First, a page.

46 DIVISION CASUALTIES BURIED AT LONGIANO AND CANONICA IN EMILIA ROMAGNA
Eighth Army in Italy 1943-45: The Long Hard Slog by Richard Doherty (ISBN: 9781473822788 OPERATION OLIVE This was the code name given to the opening of hostilities on the Gothic Line, which began on 25 August1944. On the Adriatic coast was the Polish II Corps with 5th Kresowa Division in the front line and the 3rd Carpathian Division in reserve. To the left of the Poles was 1 Canadian Corps, which had I Canadian Infantry Division (with 21 British Tank Brigade under command) in the front line and 5 Canadian Armoured Division in reserve. For the opening phase the Corps' artillery was strengthened with the addition of 4 British Infantry Division's artillery. West of the Canadians was British V Corps with 46 British Infantry Division manning the right of the Corps front line and 4 Indian Infantry Division its left. In reserve were 56 London Infantry Division, 1 British Armoured Division, 7 Armoured Brigade and 25 British Tank Brigade.
By the end of September 8 Army had suffered 14,000 casualties. As a result, British battalions had to be reduced from four to three rifle companies due to a shortage of manpower. Facing the 8th Army the LXXVI Panzer Corps had suffered 16,000 casualties. The 8th Army paused to reorganise. On 2 October General Alexander re-opened the offensive. 8 Army was to attack north and parallel to the Bologna Rimini road - route 9 – the action being led by the Canadians and 5 Corps on the night of 6-7 October. 10 Indian Infantry Division opened the attack on Monte Farneto. In Richard Doherty's book '8th Army in Italy 1943-5: The Long Hard Slog' we read that: ..With weather conditions worsening, theMahrattas advanced in gale force winds and rain to assault Monte Farneto....Once again, there was the customary counter attack; the ferocity of this indicated the importance the Germans assigned to Monte Farneto. The Hampshire Brigade of 46 Division then crossed the Fiumicino to conform with the 10 Indian and extend the line...the Brigade attacked on the night of 7 October..Conditions proved difficult enough for the advance since heavy rain began falling at midnight; this caused problems with bridging and some pack mules drowned in the prevailing flood conditions. Not until dawn on the 9th was the Brigade able to consolidate on its objectives; 138 and 139 Brigades then passed through to continue the advance..."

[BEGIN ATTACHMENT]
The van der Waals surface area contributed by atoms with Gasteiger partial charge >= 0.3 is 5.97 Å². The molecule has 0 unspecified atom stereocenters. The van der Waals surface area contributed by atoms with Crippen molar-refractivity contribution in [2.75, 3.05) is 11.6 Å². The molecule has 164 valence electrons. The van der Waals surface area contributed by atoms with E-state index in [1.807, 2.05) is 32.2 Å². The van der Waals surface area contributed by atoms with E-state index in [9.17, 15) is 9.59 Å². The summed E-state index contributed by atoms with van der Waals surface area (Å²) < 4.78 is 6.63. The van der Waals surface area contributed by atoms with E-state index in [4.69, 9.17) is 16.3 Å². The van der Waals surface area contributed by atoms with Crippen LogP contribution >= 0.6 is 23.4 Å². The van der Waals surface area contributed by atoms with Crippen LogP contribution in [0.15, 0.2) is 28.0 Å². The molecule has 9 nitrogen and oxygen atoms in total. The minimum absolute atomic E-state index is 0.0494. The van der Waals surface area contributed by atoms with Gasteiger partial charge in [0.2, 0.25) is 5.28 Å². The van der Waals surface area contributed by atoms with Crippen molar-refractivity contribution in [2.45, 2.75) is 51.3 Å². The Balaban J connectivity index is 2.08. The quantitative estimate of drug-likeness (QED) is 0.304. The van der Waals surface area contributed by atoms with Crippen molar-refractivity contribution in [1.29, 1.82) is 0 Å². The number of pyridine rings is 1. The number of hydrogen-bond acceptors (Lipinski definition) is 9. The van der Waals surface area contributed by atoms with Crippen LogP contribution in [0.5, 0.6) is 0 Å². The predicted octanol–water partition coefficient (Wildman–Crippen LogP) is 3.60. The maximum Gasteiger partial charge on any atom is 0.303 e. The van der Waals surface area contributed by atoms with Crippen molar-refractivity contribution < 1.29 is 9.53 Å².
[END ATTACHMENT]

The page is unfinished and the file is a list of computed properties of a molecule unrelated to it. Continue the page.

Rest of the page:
The infantry brigades to which Doherty was referring were made up as follows 128 Infantry Brigade (Hampshire Brigade) 1/4 Hampshire Regiment - 2 Hampshire Regiment - 5 Hampshire Regiment 138 Infantry Brigade 6 Lincolnshire Regiment - 2/4 King's Own Yorkshire Light Infantry -6 York and Lancaster Regiment 139 Infantry Brigade 2/5 Leicestershire Regiment – 5 Sherwood Foresters – 16 Durham Light Infantry
The men from 46 British Infantry Division and associated units who fell during this second offensive were buried in two temporary cemeteries, at Longiano, 659998, (forty-two men) and the the west of Canonica, 718965, (sixty-two men). The Longiano burials were transferred to Assisi on 10 October 1945 and those from Canonica two days later. It is not known why it was decided to transfer these solders 187 km from where they had been originally buried to their final resting place in Assisi War Cemetery.
The first death registered at Canonica occurred on 27 September, before the second offensive began, and was of Lance Corporal Edward Anthony Peter HART, 16 Durham Light Infantry. Another ten men from his regiment fell between 10 and 16 October. The Hampshire Brigade lost twenty-one of the men buried at Canonica, - 9 on the opening day of hostilities - of whom eleven belonged to 1/4 Hampshire Regiment. 6 Lincolnshire Regiment lost five men and 9 Manchester Regiment (machine-gun regiment) three. The last burials at Canonica were those of 2 men from Royal Army Service Corps who died on 20 October – Drivers Thomas HILL and Kenneth WHITE.
Twenty-two of the fallen buried at Longiano came from two regiments – eleven from 6 York and Lancaster Regiment and the same number from 5 Sherwood Foresters. 2/5 Leicestershire Regiment lost five men and 2/4 King's Own Yorkshire Light Infantry three. The first burial at Longiano was that of Private Maurice WICKENDEN, 5 Hampshire Regiment, who died on 5 October just before the renewed opening of hostilities, and the last burials were those of three men from 5 Sherwood Foresters – Private Bertram Arthur PONSFORD, Corporal Maurice Stewart SMITHARD and Private Raymond THOUMINE. Men from 2 Royal Horse Artillery were to be found in both cemeteries , two at Canonica and one at Longiano. The same applies to 46 Recce Regiment, with one casualty in each. Four men from 58 Anti-Tank Regiment were buried at Canonica, and one from 60 Anti-Tank Regiment, Gunner Claude Reginald MERRIFIELD, at Longiano. Russell SMITH, 272 Field Company, Royal Engineers, was buried at Canonica and Frederick WATSON , 270 Field Company, Royal Engineers, at Longiano.